Trigonometry pre calculus level good question [duplicate]

Here is a trigonometry problem.

Given $$\frac{\cos(\alpha-3\theta)}{\cos^3(\theta)}=\frac{\sin(\alpha-3\theta)}{\sin^3(\theta)} = m$$ Show that $$m^2+m\cos(\alpha) = 2.$$

I tried to convert $\sin^3(x)$ into $\sin(3x)$ and similarly to cosine term, but couldn't get the answer. Please tell how to proceed further and any other way to solve it.

marked as duplicate by Claude Leibovici, Martin Sleziak, hardmath, Simply Beautiful Art, Siong Thye GohAug 26 '17 at 1:12

• Its a another question actually – Kamal Aug 25 '17 at 4:31
• @ChaseRyanTaylor It is $m^2+m\cos(\alpha)$ instead of $\theta$ – Isaac Browne Aug 25 '17 at 4:32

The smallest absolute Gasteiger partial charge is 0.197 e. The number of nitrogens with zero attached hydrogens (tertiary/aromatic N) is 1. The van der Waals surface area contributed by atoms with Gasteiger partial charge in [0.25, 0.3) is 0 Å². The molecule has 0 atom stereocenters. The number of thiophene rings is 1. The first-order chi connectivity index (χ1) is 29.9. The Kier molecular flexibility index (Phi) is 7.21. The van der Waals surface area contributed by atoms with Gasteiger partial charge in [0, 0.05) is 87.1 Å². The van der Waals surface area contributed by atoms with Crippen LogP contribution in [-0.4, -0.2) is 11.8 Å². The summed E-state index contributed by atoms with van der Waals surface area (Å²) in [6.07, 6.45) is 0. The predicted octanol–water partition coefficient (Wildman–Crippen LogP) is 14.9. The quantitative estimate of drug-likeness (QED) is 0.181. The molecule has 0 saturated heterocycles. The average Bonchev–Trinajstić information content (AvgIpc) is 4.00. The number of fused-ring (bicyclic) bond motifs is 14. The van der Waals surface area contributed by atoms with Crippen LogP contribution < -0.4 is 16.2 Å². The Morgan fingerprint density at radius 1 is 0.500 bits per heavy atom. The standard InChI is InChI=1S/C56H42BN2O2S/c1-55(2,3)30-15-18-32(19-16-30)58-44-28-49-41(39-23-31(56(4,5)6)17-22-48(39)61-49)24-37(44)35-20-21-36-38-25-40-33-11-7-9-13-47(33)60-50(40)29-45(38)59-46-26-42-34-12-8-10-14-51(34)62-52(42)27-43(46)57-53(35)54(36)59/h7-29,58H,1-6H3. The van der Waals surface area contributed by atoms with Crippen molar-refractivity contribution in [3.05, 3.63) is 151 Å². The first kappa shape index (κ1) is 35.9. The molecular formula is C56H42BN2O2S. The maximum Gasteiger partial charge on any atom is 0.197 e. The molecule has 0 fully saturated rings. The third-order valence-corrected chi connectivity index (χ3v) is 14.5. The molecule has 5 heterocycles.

• Ah, I see, that tiny detail makes all the difference. – Chase Ryan Taylor Aug 25 '17 at 4:33
• – lab bhattacharjee Aug 25 '17 at 9:09

From the equation we have following:

$m \sin^3\theta = \sin\alpha \cos3\theta-\cos\alpha \sin3\theta \cdots (1)$

$m \cos^3\theta = \cos\alpha \cos3\theta+\sin\alpha \sin3\theta \cdots (2)$

$\cos3\theta \times (2)-\sin3\theta \times (1) \rightarrow m(\cos^3\theta\cos3\theta-\sin^3\theta\sin3\theta)=\cos\alpha$

$\cos3\theta \times (1) + \sin3\theta \times (2) \rightarrow m(\cos^3\theta\sin3\theta+\sin^3\theta\cos3\theta)=\sin\alpha$

Using $\cos3\theta=4\cos^3\theta-3\cos\theta$ and $\sin3\theta=3\sin\theta-4\sin^3\theta$, we have (from here I will write $\cos\theta$ and $\sin\theta$ as $c$ and $s$, respectively)

$m(4(c^6+s^6)-3(c^4+s^4))=\cos\alpha \cdots (3)$

$m(3cs(c^2-s^2))=\sin\alpha \cdots (4)$

Since $4(c^6+s^6)-3(c^4+s^4)=1-6c^2s^2$, it is enough to prove $m^2+m\times m(1-6c^2s^2)=2$, or $m^2(1-3c^2s^2)=1$.

Now $(3)^2+(4)^2$ leads to $m^2(1-6c^2s^2)^2+m^2(9c^2s^2(c^2-s^2)^2)=1$. Since $(c^2-s^2)^2=1-4c^2s^2$, we have $m^2(1-12c^2s^2+36c^4s^4+9c^2s^2(1-4c^2s^2))=1$, or $m^2(1-3c^2s^2)=1$.